13

In PHP, it's pretty easy:

is_numeric(23);//true
is_numeric("23");//true
is_numeric(23.5);//true
is_numeric(true);//false

But how do I do this in Javascript? I could use a regular expression, but is there a function for this?

1

9 Answers 9

27

What about:

function isNumber(n){
    return typeof(n) != "boolean" && !isNaN(n);
}

The isNaN built-in function is used to check if a value is not a number.

Update: Christoph is right, in JavaScript Boolean types are convertible to Number, returning the 1 for true and 0 for false, so if you evaluate 1 + true the result will be 2.

Considering this behavior I've updated the function to prevent converting boolean values to its numeric representation.

4
  • -1: doesn't work, eg !isNaN(true) is true because isNaN(foo) is equivalent to isNaN(Number(foo))
    – Christoph
    Mar 2, 2009 at 10:42
  • 1
    -1: This does not work! Passing an empty string or null returns true in IE7! Should be: return n != null && n != "" && typeof(n) != "boolean" && !isNaN(n); Mar 11, 2009 at 23:25
  • 1
    Even the space character returns true, so there's more work to be done! Mar 11, 2009 at 23:26
  • @acdcjunior, right, check this answer for a better approach, backed with 30+ tests: stackoverflow.com/questions/18082/… Feb 27, 2014 at 7:15
15

I don't think any of the suggestions till now actually work. Eg

!isNaN(parseFloat(foo))

doesn't because parseFloat() ignores trailing non-numeric characters.

To work around this, you could compare the returned value to the one returned by a cast via Number() (or equivalently by using unary +, but I prefer explicit casting):

parseFloat(foo) === Number(foo)

This will still work if both functions return NaN because NaN !== NaN is true.

Another possibility would be to first cast to string, then to number and then check for NaN, ie

!isNaN(Number(String(foo)))

or equivalently, but less readable (but most likely faster)

!isNaN(+('' + foo))

If you want to exclude infinity values, use isFinite() instead of !isNaN(), ie

isFinite(Number(String(foo)))

The explicit cast via Number() is actually unnecessary, because isNan() and isFinite() cast to number implicitly - that's the reason why !isNaN() doesn't work!

In my opinion, the most appropriate solution therefore would be

isFinite(String(foo))

As Matthew pointed out, the second approach does not handle strings that only contain whitespace correctly.

It's not hard to fix - use the code from Matthew's comment or

isFinite(String(foo).trim() || NaN)

You'll have to decide if that's still nicer than comparing the results of parseFloat() and Number().

2
  • 1
    This gives false positives for isFinite(String("")) and isFinite(String(" ")). Perhaps use String(foo).trim() !== "" && isFinite(String(foo))? Jun 27, 2013 at 16:21
  • @MatthewStrawbridge: note that parseFloat(...) === Number(...) correctly handles this case; I'll see if I can save the 2nd approach
    – Christoph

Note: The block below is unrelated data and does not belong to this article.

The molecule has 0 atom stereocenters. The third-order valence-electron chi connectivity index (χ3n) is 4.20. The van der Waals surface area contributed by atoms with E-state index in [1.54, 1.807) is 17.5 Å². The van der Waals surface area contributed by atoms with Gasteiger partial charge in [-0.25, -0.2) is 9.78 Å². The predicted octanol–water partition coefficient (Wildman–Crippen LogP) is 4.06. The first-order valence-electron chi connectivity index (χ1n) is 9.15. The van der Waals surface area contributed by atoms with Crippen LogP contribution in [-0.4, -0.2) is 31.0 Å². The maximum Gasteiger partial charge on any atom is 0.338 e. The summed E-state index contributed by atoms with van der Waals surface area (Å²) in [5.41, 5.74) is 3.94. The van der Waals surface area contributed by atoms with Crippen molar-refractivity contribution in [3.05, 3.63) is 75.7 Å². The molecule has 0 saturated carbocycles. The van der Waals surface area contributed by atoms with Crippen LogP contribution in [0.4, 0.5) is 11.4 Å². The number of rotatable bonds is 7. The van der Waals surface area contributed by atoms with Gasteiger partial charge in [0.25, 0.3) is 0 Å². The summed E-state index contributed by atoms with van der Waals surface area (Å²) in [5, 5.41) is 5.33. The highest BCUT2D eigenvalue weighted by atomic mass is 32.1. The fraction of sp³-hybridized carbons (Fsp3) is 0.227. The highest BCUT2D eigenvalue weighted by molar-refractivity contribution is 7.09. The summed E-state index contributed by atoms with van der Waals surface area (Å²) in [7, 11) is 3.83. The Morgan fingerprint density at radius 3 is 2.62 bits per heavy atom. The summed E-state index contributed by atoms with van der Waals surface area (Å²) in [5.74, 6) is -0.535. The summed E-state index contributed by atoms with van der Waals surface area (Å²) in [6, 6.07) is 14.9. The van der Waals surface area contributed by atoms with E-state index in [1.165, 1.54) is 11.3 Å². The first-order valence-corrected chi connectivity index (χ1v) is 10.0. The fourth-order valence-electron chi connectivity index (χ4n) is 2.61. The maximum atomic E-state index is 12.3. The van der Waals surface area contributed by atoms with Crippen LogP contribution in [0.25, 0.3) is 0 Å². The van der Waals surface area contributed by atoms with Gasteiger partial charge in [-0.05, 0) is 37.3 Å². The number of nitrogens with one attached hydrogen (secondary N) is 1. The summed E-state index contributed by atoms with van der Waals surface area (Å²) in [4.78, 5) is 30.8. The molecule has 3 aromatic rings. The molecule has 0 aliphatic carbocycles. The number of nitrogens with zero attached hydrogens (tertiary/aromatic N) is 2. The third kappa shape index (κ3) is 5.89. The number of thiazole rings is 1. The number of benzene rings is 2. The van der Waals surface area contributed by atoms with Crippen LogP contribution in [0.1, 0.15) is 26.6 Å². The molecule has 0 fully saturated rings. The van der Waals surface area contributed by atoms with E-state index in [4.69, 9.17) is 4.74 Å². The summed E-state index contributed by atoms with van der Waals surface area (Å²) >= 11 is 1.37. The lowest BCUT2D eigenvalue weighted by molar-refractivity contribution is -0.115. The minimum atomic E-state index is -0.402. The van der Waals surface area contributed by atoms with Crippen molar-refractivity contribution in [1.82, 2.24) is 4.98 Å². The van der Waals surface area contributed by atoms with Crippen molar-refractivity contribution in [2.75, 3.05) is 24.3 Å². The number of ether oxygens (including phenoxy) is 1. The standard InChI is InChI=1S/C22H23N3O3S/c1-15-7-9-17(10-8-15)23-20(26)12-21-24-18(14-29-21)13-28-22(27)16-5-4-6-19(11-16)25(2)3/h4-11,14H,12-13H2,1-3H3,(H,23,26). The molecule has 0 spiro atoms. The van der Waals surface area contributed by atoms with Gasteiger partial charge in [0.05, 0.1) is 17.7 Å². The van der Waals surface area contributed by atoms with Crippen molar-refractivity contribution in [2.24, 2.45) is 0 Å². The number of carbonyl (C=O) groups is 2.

Jun 27, 2013 at 16:31
6

To check types in javascript you can use the typeof operator:

js> var x = 1;
js> typeof(x);
number

So:

if (typeof(x) === 'number') {
   // Do something
}

If you want to coerce the value of a variable to an integer, you can use parseInt(x, 10) which will parse the value as an integer in base 10. Similarly, you can use parseFloat if you want a floating point value. However, these will always coerce regardless of type so passing null, true, etc will always return a number. However, you can check whether its a valid number by calling isNaN.

So, putting it all together:

!isNaN(parseFloat(23)) // true
!isNaN(parseFloat('23')) // true
!isNaN(parseFloat(23.5)) // true
!isNaN(parseFloat(true)) // false

or

function isNumber(x) {
    return !isNaN(parseFloat(x));
}
1
  • doesn't work: parseFloat() ignores trailing non-numeric characters
    – Christoph
    Mar 2, 2009 at 10:37
4

This checks for numerical values, including negative and floating point numbers.

function is_numeric(val){
    return val && /^-?\d+(\.\d+)?$/.test(val + '');
}

@Vordreller: I corrected the Regex. It should work properly now.

1
  • try this: document.write(is_numeric("23a5")); It'll write "true"
    – Vordreller
    Mar 3, 2009 at 20:48
2
function is_numeric(val) {
  return ((+val) == val);
}

That should do the trick.

1
  • Oops, forgot about false. As for infinity, I do think that would be considered a number... +"==" returns 0, so that works as expected. I guess only true and false are special cases, depending on if you count Infinity or not.
    – Aistina
    Mar 2, 2009 at 0:20
0

Here's what I came up with:

value = "2.34";
if (parseFloat(value).toString() === value) {
    alert("number");
}

This should work with floats and ints, positive and negative. I don't know about infinity, as some of the answers above have discussed.

If your value might actually be a number and not always a string, you can change the === to a == and it will handle both.

0

Here's some benchmarks for isNaN vs. isFinite and typeof === "number"

http://jsperf.com/isnan-vs-isfinite-vs/3

Apparently typeof === "number" is roughly 5 times faster

0

Run the code snippet to see comparisons of top answers on this topic.

Some test cases are not highlighted (and don't contribute to the summary). These cases are flagged as ambiguous because it is not clear whether a given value should or should not be considered a number.

// Each of these functions should output a truthy/falsy value if the input is
// a number
const solutionsToTest = [
  v => parseFloat(v),
  v => Number(v),
  v => !isNaN(v),
  v => typeof v != "boolean" && !isNaN(v),